Ragtime Guitar Lessons - Blind Blake - King Of Ragtime Blues Guitar
Blind Arthur Blake
The True King of Ragime Guitar Finger Picking
Blake was born in around 1893, Jacksonville, in Florida and was presumed to have died 1931 (he actually disappeared). He made over eighty records and was a leading ragtime blues guitar player. He is sometimes known as "The King of Ragtime ", due to his rapid and precise rhythmic playing technique.
Blake's Characteristic Keys
Blind Blake was a master guitarist in his style and had a very broad repertoire. He's probably most celebrated due to his syncopated guitar picking style that emulated ragtime piano, which was all the rage in the early part of the last century. Someone once said that acoustic blues guitar players tried to sound like a honky-tonk piano, but electric guitarists wanted to sound like a sax.
Blake's performances featured three basic types of songs or instrumentals, and all of these broad categories had small variations.
Key Of C
Blake's very first tracks were West Coast Blues, a bouncy tune without words, and Early Morning Blues on the other side of the disk. Performed in the key of C, W.C.B. is a fantastic masterpiece and laid the groundwork for following instrumentals in C. Rather unfortunately, many of the later pieces had much the same theme, with small differences. He set the standard very high to begin with and it was tough for to improve upon his first offerings.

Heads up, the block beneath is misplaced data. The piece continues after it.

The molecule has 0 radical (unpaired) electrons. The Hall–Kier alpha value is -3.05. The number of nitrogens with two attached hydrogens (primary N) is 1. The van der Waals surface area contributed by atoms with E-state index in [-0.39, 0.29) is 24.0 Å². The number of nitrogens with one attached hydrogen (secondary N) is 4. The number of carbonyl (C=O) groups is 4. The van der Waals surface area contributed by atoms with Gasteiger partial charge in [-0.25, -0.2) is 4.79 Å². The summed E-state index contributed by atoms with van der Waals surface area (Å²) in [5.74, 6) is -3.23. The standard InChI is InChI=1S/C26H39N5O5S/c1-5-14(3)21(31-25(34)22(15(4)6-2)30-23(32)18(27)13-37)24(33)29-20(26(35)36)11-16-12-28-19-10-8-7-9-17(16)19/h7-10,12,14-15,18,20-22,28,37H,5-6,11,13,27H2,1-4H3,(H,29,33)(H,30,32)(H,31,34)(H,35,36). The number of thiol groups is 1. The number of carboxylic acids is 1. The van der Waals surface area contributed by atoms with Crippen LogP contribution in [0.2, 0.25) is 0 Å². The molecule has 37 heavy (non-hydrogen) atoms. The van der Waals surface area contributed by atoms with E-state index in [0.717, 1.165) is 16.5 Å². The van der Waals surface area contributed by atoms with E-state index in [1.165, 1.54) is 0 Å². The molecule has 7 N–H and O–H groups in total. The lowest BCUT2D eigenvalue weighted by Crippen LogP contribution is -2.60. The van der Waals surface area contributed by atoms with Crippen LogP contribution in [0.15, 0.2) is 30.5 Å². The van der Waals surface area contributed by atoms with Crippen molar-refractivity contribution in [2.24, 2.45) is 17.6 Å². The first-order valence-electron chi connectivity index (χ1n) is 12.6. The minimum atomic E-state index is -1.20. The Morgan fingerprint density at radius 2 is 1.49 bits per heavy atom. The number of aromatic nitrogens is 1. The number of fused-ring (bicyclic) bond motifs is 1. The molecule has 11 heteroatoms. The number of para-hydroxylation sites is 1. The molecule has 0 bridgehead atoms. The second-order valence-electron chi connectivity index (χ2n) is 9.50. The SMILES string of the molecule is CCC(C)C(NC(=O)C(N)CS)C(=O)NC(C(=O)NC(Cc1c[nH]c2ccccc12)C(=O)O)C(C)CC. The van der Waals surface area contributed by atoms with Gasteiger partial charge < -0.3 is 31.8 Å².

West Coast Blues features most of Blake's trade mark techniques, like the heavy rhythmic bass strikes utilizing a 'slipping' thumb movement, rapid triplets using two or three fingers and very quick runs on single strings.
Open D Tuning
Possibly his most known piece is a song in open D called Police Dog Blues, played in Open D. Really fast and next to impossible to perform at the same speed as Blake, the song presents the base structure for most of his works in this key. This kind of picking later developed into the 'Travis' technique, after Merle Travis. Doc Watson was a master at this style and any student wishing to play blues should study his techniques.
Jim Plays Blake's 'Police Dog Blues'
The Key Of G
That'll Never Happen No More is a wonderful song by way of introduction to Blake's works in the key of G. It's not too fast and his 'slipping' thumb technique isn't used a lot. It does include other favorite Blake tricks, such as a complicated arpeggio style run down using fingers and thumb in the chord progression G to G7 to C to Eb7 in one of the instrumental breaks.
That'll Never Happen No More Blues Guitar Lesson - Blind Blake
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